The last high failure point is the power jack - they should have used Switchcraft jacks, they were making them at the time, but they cost a bit more. 

Here's how to fix all of it. 

 

On the Heavy sixer

 

Switchboard:

Replace C103 & C104 with a .22uf 100v or better mylar cap - regardless of what you find there. 

Replace C106 with a 2200uf 16v or higher electrolytic cap 

Replace A101 with a 7805 Voltage Regulator

Replace C105 with a 4.7uf 35v or higher electrolytic cap

 

Mainboard: 

Replace C201 with a 4.7uf 35v or higher electrolytic cap

Replace J201 with a  Switchcraft jack

 

On the Light Sixer

 

Switchboard:

Replace C103 with a .22uf 100v or better mylar cap - regardless of what you find there. 

Replace C106 with a 2200uf 16v or higher electrolytic cap 

Replace A101 with a 7805 Voltage Regulator

Replace C105 with a 4.7uf 35v or higher electrolytic cap

Mainboard: 

Replace C201 with a 4.7uf 35v or higher electrolytic cap

Replace J201 with the Switchcraft jack 

 

4 switch units - both woody and Vader variants rev 1-16

 

Replace C241 & 242 with a .1uf 100v or better mylar cap - regardless of what you find there. Versions 8's will almost always have ceramic disk... replace them with mylar.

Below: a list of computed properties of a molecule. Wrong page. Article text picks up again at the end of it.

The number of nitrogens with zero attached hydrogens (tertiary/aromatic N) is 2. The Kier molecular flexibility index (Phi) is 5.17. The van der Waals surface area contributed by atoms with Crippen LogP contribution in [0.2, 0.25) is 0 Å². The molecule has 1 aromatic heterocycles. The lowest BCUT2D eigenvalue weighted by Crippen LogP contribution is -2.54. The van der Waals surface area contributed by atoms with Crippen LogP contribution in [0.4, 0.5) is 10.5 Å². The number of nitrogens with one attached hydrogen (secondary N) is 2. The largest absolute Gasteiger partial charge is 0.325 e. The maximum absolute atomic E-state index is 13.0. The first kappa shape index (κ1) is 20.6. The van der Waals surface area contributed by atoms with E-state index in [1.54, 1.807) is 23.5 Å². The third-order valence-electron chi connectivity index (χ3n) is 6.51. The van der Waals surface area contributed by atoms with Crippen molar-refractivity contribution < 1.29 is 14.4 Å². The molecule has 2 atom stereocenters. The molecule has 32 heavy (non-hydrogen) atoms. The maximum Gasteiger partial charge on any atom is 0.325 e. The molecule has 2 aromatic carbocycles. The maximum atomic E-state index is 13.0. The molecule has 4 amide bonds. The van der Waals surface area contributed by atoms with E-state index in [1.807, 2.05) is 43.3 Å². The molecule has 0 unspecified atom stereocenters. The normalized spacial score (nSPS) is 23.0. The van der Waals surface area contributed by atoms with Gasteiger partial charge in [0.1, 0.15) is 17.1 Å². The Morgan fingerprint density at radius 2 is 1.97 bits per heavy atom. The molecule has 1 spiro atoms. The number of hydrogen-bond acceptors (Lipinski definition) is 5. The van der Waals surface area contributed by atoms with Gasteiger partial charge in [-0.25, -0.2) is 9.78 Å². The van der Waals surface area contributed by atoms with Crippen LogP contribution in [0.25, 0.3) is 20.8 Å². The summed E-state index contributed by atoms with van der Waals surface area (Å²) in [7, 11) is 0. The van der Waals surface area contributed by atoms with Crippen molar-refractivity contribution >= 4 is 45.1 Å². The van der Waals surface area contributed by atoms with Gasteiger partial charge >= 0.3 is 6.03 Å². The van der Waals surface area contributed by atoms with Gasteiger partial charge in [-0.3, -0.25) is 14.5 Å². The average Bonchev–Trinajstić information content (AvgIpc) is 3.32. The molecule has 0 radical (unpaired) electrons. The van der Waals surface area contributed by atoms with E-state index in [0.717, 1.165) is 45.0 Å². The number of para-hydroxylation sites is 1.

Replace C243 with a 2200uf 16v or higher electrolytic cap 

Replace A203 with a 7805 Voltage Regulator

Replace C201 & C214 with a 4.7uf 35v or higher electrolytic cap

Replace J201 with a Switchcraft jack

IF you have a 4 switch unit AND your board revision level is LESS THAN version 16, install the 820ohm resistor between pins 6 & 9 of the TIA chip on the SOLDER SIDE of the circuit board.

 

Other things to do while your in there...

 

On 6 switch units:

reflow solder on the cables connecting the swithboard and motherboard. The flex and move every time the unit is moved. 

 

All units:

Have a look at all of solder points on the 3 big IC's (CPU, TIA & RIOT) and reflow the joints if you need to. Pro tip - almost ALL TIA chips need a reflow - cold or cracked joints here will give you a very ratty picture, even if the unit is functioning. 

 

Flow new solder on the connector for the RF unit. (3 or 5 pin)

 

Reflow ALL pins on the joystick ports and switches. 

 

Disassemble and clean or use contact cleaner on all switches. There were 2 types of switches used for channel select and difficulty - one is easy to take apart and clean... the other you're better off just replacing it.  

 

Unless you have a need to - I.E. no sound... STAY AWAY from the 2 polystyrene sound caps @ C206 & C207 - they are devilishly hard to solder without damaging them if you don't know your you're doing, and unless you use temp control on your iron and a clipable heat sink on the upper leads of the caps. 

 

In order of failure - RIOT, TIA and then CPU - just speaking from my experience here, YMMV 

 

Image below shows where to solder the 820ohm resistor on 4 switch boards.

 

 

I've posted SOME of this recently elsewhere, but I hope some folks here can make use of it -